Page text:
During October and early November the whole of Tsavo East National Park was lying thirsty, parched under the heat of the unforgiving African sun, desperately awaiting unpredictable rains. This arid environment is no stranger to drought and harsh conditions, yet the wet seasons once relied upon to bring relief are worryingly now becoming even rarer as global warming bites.
The struggle for water is an on-going battle which the wildlife of Tsavo, and Kenya as a whole, is fighting all too often these days, but there are measures that can be taken to reduce the impact of these long and harsh dry seasons, and to relieve the challenges of water access for wildlife and DSWT looks to be proactive in this regard. Working closely with the KWS Senior Warden of Tsavo East and the Kenya Wildlife Service workforce, the DSWT has financially supported the rehabilitation of large water holes in the southern section of the park with donations of fuel and labour. This project was put in action in anticipation of the rains, deepening and reinforcing existing watering points so that more water could be held for longer, which is relied upon by huge numbers of wildlife, especially Tsavos vulnerable elephant populations.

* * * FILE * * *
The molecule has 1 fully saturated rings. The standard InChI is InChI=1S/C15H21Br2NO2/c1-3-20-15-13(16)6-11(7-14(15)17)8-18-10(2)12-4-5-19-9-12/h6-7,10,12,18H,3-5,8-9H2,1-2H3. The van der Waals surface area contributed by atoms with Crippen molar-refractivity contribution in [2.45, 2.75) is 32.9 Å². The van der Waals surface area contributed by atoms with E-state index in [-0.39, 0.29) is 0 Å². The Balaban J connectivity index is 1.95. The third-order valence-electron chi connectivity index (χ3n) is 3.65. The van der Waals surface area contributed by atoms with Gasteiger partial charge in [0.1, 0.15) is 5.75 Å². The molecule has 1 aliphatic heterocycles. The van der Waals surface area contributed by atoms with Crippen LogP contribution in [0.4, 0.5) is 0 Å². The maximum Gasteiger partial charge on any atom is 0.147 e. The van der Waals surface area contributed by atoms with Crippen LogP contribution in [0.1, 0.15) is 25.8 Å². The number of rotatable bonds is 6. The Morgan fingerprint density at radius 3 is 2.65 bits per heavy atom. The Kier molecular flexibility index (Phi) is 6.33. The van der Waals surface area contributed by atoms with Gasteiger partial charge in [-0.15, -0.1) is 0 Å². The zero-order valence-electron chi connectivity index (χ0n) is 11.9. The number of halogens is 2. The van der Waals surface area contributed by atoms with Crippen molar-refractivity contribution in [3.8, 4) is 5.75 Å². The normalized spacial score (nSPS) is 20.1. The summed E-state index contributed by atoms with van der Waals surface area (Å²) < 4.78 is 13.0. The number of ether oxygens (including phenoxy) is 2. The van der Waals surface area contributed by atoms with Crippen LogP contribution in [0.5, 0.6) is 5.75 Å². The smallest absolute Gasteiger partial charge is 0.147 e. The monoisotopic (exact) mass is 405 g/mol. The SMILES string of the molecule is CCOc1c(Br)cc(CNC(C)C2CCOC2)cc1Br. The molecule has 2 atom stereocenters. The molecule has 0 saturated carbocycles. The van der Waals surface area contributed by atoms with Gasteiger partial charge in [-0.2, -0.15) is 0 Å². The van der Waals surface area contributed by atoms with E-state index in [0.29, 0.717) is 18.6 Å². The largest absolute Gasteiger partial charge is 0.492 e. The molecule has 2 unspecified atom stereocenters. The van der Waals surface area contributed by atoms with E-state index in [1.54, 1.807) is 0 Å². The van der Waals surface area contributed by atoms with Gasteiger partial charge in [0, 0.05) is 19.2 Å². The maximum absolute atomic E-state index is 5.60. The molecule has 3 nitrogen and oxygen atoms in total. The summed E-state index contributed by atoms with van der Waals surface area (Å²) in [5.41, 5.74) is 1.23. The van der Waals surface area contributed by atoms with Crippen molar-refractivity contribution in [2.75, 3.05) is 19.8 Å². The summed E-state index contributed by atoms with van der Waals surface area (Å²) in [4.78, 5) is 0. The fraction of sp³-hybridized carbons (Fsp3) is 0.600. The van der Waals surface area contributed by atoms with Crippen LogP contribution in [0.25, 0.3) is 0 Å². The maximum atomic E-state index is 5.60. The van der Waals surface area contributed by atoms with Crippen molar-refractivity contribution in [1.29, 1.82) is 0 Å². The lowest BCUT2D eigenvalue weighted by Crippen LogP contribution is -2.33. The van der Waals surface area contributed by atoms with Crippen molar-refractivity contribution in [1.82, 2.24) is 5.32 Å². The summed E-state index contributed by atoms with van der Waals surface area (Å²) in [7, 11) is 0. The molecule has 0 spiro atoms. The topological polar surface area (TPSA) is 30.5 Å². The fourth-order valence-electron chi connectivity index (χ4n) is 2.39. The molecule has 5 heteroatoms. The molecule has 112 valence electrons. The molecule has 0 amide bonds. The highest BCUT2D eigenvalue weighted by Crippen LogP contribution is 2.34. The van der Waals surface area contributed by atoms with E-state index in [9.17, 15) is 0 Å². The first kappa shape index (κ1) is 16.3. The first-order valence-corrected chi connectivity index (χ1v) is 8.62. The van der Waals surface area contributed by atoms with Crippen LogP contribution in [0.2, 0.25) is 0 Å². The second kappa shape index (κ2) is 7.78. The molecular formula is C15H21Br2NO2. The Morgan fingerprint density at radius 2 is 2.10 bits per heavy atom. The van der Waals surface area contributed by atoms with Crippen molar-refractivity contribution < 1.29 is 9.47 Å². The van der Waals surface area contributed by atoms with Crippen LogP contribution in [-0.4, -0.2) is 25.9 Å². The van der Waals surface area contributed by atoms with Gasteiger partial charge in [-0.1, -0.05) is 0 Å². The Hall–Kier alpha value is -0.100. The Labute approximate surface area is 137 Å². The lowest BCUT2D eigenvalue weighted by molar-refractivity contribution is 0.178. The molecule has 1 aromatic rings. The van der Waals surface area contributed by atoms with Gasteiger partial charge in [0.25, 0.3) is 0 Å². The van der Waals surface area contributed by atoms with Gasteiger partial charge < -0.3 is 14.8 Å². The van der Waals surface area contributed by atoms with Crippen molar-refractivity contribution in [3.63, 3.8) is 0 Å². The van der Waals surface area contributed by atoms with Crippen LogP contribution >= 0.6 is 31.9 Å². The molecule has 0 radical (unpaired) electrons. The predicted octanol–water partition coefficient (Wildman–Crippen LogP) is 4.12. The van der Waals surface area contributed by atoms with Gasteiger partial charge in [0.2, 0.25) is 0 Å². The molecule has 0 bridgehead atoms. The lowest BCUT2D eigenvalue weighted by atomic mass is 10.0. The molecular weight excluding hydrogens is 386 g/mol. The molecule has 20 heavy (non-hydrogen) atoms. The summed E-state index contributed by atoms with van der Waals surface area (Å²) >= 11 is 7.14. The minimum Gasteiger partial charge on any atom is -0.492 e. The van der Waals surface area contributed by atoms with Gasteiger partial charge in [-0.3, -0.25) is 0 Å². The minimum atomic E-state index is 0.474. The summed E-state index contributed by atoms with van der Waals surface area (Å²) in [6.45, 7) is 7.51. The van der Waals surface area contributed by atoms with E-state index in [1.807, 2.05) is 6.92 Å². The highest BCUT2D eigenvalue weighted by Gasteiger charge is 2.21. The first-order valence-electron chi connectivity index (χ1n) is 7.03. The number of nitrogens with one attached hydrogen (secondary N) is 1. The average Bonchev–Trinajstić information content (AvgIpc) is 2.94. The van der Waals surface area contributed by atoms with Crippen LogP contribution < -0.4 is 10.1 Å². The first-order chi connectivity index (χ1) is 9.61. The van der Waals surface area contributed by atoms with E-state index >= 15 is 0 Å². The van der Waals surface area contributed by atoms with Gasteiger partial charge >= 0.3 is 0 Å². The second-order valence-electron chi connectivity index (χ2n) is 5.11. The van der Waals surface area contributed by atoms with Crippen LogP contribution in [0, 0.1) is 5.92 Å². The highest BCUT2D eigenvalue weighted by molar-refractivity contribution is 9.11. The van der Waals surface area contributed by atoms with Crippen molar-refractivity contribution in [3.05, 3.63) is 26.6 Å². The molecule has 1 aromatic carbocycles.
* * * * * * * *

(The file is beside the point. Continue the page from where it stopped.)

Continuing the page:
Literally a week following the completion of the dams, the rains fortuitously arrived. Some areas within Tsavo have received significant rainfall, but it has been incredibly localised and unfortunately not as widespread as hoped, with areas of the park remaining bone dry. Luckily the dams the Trust had been providing funding for were in an area where substantial rain has fallen, and literally overnight these enlarged dams have successfully captured significant volumes of water, much to the delight of the wild elephant herds and all wildlife who have been bathing and hydrating themselves daily.